Pair – Kaysville, UT – Fujifilm X-T1 – “CineStill 800T”

Even though the film that this recipe is intended to mimic is Tungsten-balanced, it can still produce interesting pictures in daylight. It’s a versatile recipe, but it definitely delivers the best results in artificial light. When I photograph with my Fujifilm X-T1 after sunset, this is the recipe that I use.

PRO Neg. Std
Dynamic Range: DR200
Highlight: +2 (Hard)
Shadow: +1 (Medium-Hard)
Color: -1 (Medium-Low)
Sharpness: 0 (Standard)
Noise Reduction: -2 (Low)
White Balance: 4300K, -3 Red & -3 Blue
ISO: Auto up to ISO 3200

Exposure Compensation: 0 to +2/3 (typically)

Example photographs, all camera-made JPEGs captured on my Fujifilm X-T1 using this CineStill 800T film simulation recipe:

Red Hatchback – Centerville, UT – Fujifilm X-T1
We Care About Asada Nachos – Centerville, UT – Fujifilm X-T1
Shoe Repair in Disrepair – Kaysville, UT – Fujifilm X-T1
Vending Machines – Kaysville, UT – Fujifilm X-T1
Narrow Drive – Kaysville, UT – Fujifilm X-T1
2nd & Main – Kaysville, UT – Fujifilm X-T1
The Kaysville Theatre – Kaysville, UT – Fujifilm X-T1
Park Gazebo – Clinton, UT – Fujifilm X-T1
Fall Branch – Clinton, UT – Fujifilm X-T1
Cut Off – Clinton, UT – Fujifilm X-T1

Find this film simulation recipes and many more on the Fuji X Weekly — Film Recipes App!

Help Fuji X Weekly

Nobody pays me to write the content found on fujixweekly.com. There’s a real cost to operating and maintaining this site, not to mention all the time that I pour into it. If you appreciated this article, please consider making a one-time gift contribution. Thank you!

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Fujifilm X-Trans II Patron Early-Access Recipe: Color Negative Film

Yellow – Layton, UT – Fujifilm X-T1 – “Color Negative Film”

One of my favorite X-Trans I film simulation recipes is Color Negative Film, which has a white balance shift inspired by my Fujicolor 100 Industrial recipe. This new recipe, available as a Patron Early-Access Recipe on the Fuji X Weekly App, is an adaptation of the X-Trans I recipe for X-Trans II. It doesn’t mimic any specific film, but just has a more generic film aesthetic. It’s not an exact match to the X-Trans I recipe, but it’s pretty close.

The Fuji X Weekly app is free, yet becoming a Fuji X Weekly Patron unlocks the best app experience! One benefit of being a Patron is you get early access to some new film simulation recipes. These early-access recipes will eventually become available free to everyone in time, including this new one. In fact, many early-access recipes have already been publicly published on this blog and the app, so now everyone can use them. Patrons help support Fuji X Weekly and, really, without them there would be no app. So I want to give a special “thank you” to all of the Patrons!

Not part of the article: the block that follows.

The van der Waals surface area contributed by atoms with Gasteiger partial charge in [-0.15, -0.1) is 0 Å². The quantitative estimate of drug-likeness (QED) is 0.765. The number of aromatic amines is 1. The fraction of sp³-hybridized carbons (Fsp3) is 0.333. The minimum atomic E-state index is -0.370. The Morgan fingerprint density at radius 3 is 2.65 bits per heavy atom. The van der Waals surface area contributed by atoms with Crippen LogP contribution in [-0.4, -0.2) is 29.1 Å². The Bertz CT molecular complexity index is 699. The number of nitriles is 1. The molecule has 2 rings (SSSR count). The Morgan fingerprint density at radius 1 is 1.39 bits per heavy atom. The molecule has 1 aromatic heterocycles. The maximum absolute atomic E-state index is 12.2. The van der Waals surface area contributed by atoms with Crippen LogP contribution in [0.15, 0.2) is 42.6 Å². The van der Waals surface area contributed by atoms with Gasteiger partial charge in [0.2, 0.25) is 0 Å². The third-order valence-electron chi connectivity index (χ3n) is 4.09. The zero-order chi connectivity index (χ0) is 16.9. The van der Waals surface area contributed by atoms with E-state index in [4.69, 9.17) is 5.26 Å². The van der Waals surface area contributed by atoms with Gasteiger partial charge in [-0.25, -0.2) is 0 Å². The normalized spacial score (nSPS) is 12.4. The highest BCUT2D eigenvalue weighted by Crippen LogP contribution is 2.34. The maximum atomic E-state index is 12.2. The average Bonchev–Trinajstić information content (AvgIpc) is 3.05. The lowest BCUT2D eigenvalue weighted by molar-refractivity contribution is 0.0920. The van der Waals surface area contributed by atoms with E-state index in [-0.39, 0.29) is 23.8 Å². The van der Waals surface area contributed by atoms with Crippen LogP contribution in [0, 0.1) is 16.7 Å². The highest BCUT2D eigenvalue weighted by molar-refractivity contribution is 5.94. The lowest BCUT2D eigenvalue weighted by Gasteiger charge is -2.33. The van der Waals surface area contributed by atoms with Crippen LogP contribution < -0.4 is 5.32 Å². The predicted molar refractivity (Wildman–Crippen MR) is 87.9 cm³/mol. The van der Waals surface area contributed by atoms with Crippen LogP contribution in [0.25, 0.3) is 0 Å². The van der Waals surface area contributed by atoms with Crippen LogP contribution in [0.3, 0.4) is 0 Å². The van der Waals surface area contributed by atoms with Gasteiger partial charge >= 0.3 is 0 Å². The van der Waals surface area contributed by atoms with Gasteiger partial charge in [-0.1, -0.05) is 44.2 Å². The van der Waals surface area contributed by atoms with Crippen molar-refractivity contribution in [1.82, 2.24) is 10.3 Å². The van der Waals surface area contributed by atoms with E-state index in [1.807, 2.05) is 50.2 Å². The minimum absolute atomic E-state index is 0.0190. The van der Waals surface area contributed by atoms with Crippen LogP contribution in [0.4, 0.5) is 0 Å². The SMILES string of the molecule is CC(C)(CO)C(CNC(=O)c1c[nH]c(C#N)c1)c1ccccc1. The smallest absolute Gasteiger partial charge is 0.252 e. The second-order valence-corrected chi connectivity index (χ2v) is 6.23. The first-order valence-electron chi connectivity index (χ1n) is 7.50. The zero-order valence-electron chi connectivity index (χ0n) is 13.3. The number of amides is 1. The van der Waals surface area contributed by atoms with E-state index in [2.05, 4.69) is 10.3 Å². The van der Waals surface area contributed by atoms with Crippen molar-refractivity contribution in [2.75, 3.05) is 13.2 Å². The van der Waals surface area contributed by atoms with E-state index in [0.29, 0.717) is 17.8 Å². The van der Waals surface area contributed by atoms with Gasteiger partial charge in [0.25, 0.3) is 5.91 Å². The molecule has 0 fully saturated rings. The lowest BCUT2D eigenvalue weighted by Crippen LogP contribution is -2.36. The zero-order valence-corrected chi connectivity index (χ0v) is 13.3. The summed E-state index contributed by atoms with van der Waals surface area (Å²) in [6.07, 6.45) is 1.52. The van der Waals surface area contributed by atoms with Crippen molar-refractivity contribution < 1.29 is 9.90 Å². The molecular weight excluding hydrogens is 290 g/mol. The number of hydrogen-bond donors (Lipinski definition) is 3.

No Swimming – Layton, UT – Fujifilm X-T1 – “Color Negative Film”

If you have an X-Trans II camera and are a Fuji X Weekly Patron, it’s available to you right now on the app!

Example photographs, all camera-made JPEGs captured using this “Color Negative Film” film simulation recipe on my Fujifilm X-T1:

Sunlit Leaves – Layton, UT – Fujifilm X-T1
Green Leaves – Farmington, UT – Fujifilm X-T1 – Photo by Jon Roesch
Early Autumn – Farmington, UT – Fujifilm X-T1
Forest Trail – Farmington, UT – Fujifilm X-T1
One Dead Leaf – Farmington, UT – Fujifilm X-T1
Backlit Autumn Leaves – Farmington, UT – Fujifilm X-T1
Autumn Flare – Farmington, UT – Fujifilm X-T1
Changing Leaves in the Woods – Farmington, UT – Fujifilm X-T1
Yellow Shrub – Farmington, UT – Fujifilm X-T1
Trail to the Trees – Layton, UT – Fujifilm X-T1
Water Logged – Farmington, UT – Fujifilm X-T1 – Photo by Jon Roesch
Little Purple Blooms – Farmington, UT – Fujifilm X-T1
Reeds of Summer – Farmington, UT – Fujifilm X-T1

SOOC Episode 03

I want to give a big “Thank You” to everyone who tuned in to Episode 03 of SOOC, a collaboration between myself and Fuji X-Photographer Nathalie BoucryThis video series is live and interactive, so I’m especially grateful to all who participated! You are the ones who make these episodes great! This really is the best community in photography.

SOOC is a monthly live video series, with each episode focused on a different film simulation recipe. It is a collaboration between Tame Your Fujifilm (Fujifilm X-Photographer Nathalie Boucry) and Fuji X Weekly (Ritchie Roesch). SOOC is a fun and educational experience where we will not only talk about Fujifilm camera settings, but also answer your questions.

Episode 03 of this live interactive video series was on September 9th. We discussed the Fujicolor C200 film simulation recipe, and took a look at the photographs that you’ve submitted. The SOOC Episode 04 “recipe of the month” is Kodacolor, which is compatible with X-Trans III & IV cameras. Upload your pictures here to be featured in the next video! Episode 04 will be on October 14, so mark your calendars, and I look forward to seeing you then!